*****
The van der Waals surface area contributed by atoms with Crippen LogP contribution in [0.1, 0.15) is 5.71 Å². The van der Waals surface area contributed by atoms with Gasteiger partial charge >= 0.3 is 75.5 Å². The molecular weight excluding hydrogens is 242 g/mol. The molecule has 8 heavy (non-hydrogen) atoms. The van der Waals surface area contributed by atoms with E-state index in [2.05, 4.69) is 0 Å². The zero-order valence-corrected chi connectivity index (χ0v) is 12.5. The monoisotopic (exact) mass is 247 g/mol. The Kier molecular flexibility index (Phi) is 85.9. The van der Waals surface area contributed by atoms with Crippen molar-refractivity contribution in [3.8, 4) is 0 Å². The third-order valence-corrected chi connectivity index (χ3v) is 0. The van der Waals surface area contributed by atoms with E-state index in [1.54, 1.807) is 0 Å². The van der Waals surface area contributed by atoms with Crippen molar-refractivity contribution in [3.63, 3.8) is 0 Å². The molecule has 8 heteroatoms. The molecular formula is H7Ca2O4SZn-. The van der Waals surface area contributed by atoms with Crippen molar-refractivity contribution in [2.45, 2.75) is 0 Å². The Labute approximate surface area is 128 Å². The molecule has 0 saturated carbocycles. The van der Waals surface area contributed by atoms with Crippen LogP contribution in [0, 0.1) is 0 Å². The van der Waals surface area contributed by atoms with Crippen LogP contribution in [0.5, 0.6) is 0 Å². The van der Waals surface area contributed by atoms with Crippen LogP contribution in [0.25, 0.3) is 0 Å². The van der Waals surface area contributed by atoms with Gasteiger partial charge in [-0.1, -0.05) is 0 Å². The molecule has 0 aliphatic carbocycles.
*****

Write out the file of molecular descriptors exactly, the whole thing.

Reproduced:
The van der Waals surface area contributed by atoms with Crippen LogP contribution in [0.1, 0.15) is 5.71 Å². The van der Waals surface area contributed by atoms with Gasteiger partial charge >= 0.3 is 75.5 Å². The molecular weight excluding hydrogens is 242 g/mol. The molecule has 8 heavy (non-hydrogen) atoms. The van der Waals surface area contributed by atoms with E-state index in [2.05, 4.69) is 0 Å². The zero-order valence-corrected chi connectivity index (χ0v) is 12.5. The monoisotopic (exact) mass is 247 g/mol. The Kier molecular flexibility index (Phi) is 85.9. The van der Waals surface area contributed by atoms with Crippen molar-refractivity contribution in [3.8, 4) is 0 Å². The third-order valence-corrected chi connectivity index (χ3v) is 0. The van der Waals surface area contributed by atoms with E-state index in [1.54, 1.807) is 0 Å². The van der Waals surface area contributed by atoms with Crippen molar-refractivity contribution in [3.63, 3.8) is 0 Å². The molecule has 8 heteroatoms. The molecular formula is H7Ca2O4SZn-. The van der Waals surface area contributed by atoms with Crippen molar-refractivity contribution in [2.45, 2.75) is 0 Å². The Labute approximate surface area is 128 Å². The molecule has 0 saturated carbocycles. The van der Waals surface area contributed by atoms with Crippen LogP contribution in [0, 0.1) is 0 Å². The van der Waals surface area contributed by atoms with Crippen LogP contribution in [0.5, 0.6) is 0 Å². The van der Waals surface area contributed by atoms with Crippen LogP contribution in [0.25, 0.3) is 0 Å². The van der Waals surface area contributed by atoms with Gasteiger partial charge in [-0.1, -0.05) is 0 Å². The molecule has 0 aliphatic carbocycles.